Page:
• #2360976
        wrsmcomputer
        AskWoody Plus

        Susan:

        Bravo!  The older generation has been just recognized as relevant!!  Great article, covering visual, tactile, trust divide and more related topics among these.  I, too, have had much to do with helping elder PC users in my IT Support business.  Now, as of November 2020, after 25 years as an IT business owner, I am retired, and as of March 2021 am 71 and definitely in the elderly age bracket. This personal perspective has helped me with increasing my compassion for many of the issues you raised.

        I get increasingly annoyed myself at the rate and frequency of change, more so with my Android phone but Windowsupdates as well. Quite often preferences change familiar items, as the updates quickly take away the comfort and confidence of knowing what, where and how apps/programs behave and expect me to behave or respond.

        I am especially frustrated at the lack of good reference or help information when installing a new app.  Seems that most developers think that we all are experts at knowing “… it’s easy to do: just swipe left and double press the sound-lower button simultaneously”.  Sorry for being so wordy!

        The contrast issue has been a problem for me for over 5 years, especially when using mapping websites such as Google Maps.  I’ve sent in comments asking for the contrast to see the smaller streets increased many times, but no hopeful response in the replies.

        I’d love to see this topic repeated, and done so regularly.  Your growing audience in this category will appreciate it too!

         

         

        4 users thanked author for this post.
      • #2361032

        Great article, Susan…nice to see”Change for the sake of Change,” taking a back seat…that game is is mostly for keeping Programmers/”Devs”*  employed, and Marketing tossing out “B” Ark material in your face_.  Android is horribly good at this; we just got hit by a not-ready-for-prime-time AOS 11 that has a new “feature” that only “Devs” will use, but hey, they made a debugging log file that bloats the OS another 1.6-1.7 GB that logs and bloats the OS for everyone, Dev or not! (Thank God it’s self-truncating @ + or – 1.6GB!) “Hey, go out and buy a new phone with more internal memory!!” (It’s really destabilized a one-year old Nokia phone that ran like a knife through water on AOS 10.)

        But Win 10 as a whole? No, even this old-timer will go down that road, no matter how “Geezer Friendly” it becomes.

        Truly, to paraphrase Bo Diddley, loving Win 10 is like “trying to put sneakers on a rooster.”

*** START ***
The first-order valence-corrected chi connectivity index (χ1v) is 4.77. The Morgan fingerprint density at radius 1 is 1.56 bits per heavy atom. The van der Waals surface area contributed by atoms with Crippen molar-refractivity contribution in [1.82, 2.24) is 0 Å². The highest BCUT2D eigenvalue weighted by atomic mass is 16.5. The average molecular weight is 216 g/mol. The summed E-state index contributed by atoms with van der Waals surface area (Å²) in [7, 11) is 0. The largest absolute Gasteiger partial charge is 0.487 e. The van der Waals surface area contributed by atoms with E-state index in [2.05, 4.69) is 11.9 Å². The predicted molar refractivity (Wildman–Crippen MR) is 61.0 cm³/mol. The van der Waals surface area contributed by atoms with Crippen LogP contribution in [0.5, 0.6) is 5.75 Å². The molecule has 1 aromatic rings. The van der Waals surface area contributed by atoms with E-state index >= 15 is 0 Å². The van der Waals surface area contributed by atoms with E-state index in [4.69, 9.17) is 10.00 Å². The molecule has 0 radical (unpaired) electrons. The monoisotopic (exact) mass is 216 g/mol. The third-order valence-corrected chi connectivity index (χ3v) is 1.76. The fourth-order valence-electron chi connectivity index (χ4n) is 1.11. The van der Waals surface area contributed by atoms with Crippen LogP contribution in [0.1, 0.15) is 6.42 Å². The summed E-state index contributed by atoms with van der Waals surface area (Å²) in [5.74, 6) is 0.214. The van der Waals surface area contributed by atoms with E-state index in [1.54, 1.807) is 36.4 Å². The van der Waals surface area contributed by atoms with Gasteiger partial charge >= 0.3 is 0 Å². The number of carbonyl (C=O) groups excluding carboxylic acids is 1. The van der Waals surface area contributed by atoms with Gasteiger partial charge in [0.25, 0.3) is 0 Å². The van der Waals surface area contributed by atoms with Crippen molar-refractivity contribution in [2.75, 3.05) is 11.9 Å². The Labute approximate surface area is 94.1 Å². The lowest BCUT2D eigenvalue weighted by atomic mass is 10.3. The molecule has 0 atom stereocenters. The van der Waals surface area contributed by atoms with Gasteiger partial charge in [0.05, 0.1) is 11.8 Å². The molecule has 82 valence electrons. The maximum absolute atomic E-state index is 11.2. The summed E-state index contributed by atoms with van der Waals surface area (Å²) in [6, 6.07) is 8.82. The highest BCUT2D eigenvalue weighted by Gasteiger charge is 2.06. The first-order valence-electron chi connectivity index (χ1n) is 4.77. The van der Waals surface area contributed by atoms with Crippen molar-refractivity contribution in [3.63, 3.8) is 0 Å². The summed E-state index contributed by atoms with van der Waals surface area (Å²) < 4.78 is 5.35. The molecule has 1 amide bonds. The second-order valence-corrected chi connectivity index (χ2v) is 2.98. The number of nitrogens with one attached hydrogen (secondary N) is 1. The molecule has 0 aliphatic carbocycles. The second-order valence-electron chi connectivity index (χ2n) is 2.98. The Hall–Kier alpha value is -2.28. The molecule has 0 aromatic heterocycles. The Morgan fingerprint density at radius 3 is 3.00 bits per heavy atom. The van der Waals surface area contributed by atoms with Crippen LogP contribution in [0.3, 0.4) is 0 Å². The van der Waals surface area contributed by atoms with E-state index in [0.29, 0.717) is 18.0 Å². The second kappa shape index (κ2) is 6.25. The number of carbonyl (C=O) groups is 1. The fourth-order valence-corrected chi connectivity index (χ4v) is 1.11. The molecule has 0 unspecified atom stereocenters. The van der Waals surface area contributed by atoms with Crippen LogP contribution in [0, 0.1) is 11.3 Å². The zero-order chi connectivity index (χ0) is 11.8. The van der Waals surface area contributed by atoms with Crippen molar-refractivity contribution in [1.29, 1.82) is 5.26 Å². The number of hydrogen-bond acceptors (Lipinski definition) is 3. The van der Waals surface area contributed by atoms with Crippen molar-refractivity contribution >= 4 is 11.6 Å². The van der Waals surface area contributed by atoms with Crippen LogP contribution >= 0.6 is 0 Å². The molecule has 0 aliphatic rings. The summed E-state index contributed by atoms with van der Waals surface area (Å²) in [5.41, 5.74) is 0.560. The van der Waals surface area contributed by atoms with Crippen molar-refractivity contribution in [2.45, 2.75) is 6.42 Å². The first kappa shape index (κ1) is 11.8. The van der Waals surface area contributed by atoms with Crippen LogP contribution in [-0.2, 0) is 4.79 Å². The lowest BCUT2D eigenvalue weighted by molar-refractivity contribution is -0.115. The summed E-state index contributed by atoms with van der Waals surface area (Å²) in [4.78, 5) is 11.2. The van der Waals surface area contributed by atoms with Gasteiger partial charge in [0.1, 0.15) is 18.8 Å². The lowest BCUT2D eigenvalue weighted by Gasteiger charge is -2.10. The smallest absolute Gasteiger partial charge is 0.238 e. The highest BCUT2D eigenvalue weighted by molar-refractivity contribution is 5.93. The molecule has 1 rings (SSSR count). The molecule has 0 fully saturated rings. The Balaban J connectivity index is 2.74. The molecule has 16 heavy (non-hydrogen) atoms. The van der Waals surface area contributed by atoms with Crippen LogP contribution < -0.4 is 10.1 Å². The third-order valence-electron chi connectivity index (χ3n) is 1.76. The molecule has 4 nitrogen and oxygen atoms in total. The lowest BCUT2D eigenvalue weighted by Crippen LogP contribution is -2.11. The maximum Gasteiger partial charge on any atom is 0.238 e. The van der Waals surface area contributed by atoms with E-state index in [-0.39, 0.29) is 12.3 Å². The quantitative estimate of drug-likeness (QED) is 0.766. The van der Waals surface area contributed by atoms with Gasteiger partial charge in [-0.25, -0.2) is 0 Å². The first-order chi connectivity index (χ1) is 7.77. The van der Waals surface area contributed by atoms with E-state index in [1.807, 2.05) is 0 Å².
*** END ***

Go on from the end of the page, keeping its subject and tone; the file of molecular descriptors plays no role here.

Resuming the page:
*(I can’t get used to that word “Developers”…I used to work in a commercial photo studio, all I keep seeing is dark bottles of fluid on a shelf when I hear that term…) 🙂

        Win7 Pro SP1 64-bit ESU, Dell Latitude E6330, Intel CORE i5 "Ivy Bridge", 12GB RAM, Group "0Patch", Multiple Air-Gapped backup drives in different locations. Linux Mint Greenhorn
        --
        "Civilization is fun! Anyway, it sure keeps me busy["

        -Zippy

        1 user thanked author for this post.
      • #2361767
        7Natives
        AskWoody Plus

        In re: Visual acuity issues vs. elderly users — I must respectfully disagree. This is not an issue of “age” and casting it as so reduces both its complexity and urgency. When I was crafting pseudo sites in the 1980’s and award winning web sites in the 1990’s and 2000’s we weren’t crafting the display for “elderly” users, we were crafting them for all users.

        Corrective lenses are not elderly-exclusive, color blindness is not elderly-exclusive. In fact, no visual impairment is elderly-exclusive. All of them, every single one, can occur, attack, or present at virtually any age under the right circumstances including glaucoma, macular degeneration, night blindness, astigmatism, etc. Even so-called age-related infirmities can and do strike far earlier than statistical norms.

        The current issue is design ignorance + design arrogance.

        There are numerous sites on the web that directly address this issue if designers are willing to look. They demonstrate proper uses of simple things like color wheels, contrast, coding to allow adjustment, etc. They are not hard to use… but they are useless when not used as is so popular today.

        Take the current vogue of “grey” text on white backgrounds. What idiot thought this was good? A talented designer with decent eyesight who not only does not suffer from issues of defining contrast, but is not related to anyone nor knows anyone closely who does. Simple, arrogant, and sad; and we all pay for it every single day.

        I don’t care if Apple “invented it”, or Microsoft, or the man-in-the-moon. It is a visually demeaning design which instantly makes all people who suffer from—and may not even have known they did—visual contrast issues into second-class citizens. Think about that the next time you see the smartest, or richest, or nicest, or most attractive, or (fill in the blank) person in the room wearing glasses.

        There is a reason text has been printed by hand or machine black on white for millennia. It works. It has always worked.

        Hear, hear to you, Susan Bradley, for bringing forward this very important issue. I hope you keep it up!

        7

        1 user thanked author for this post.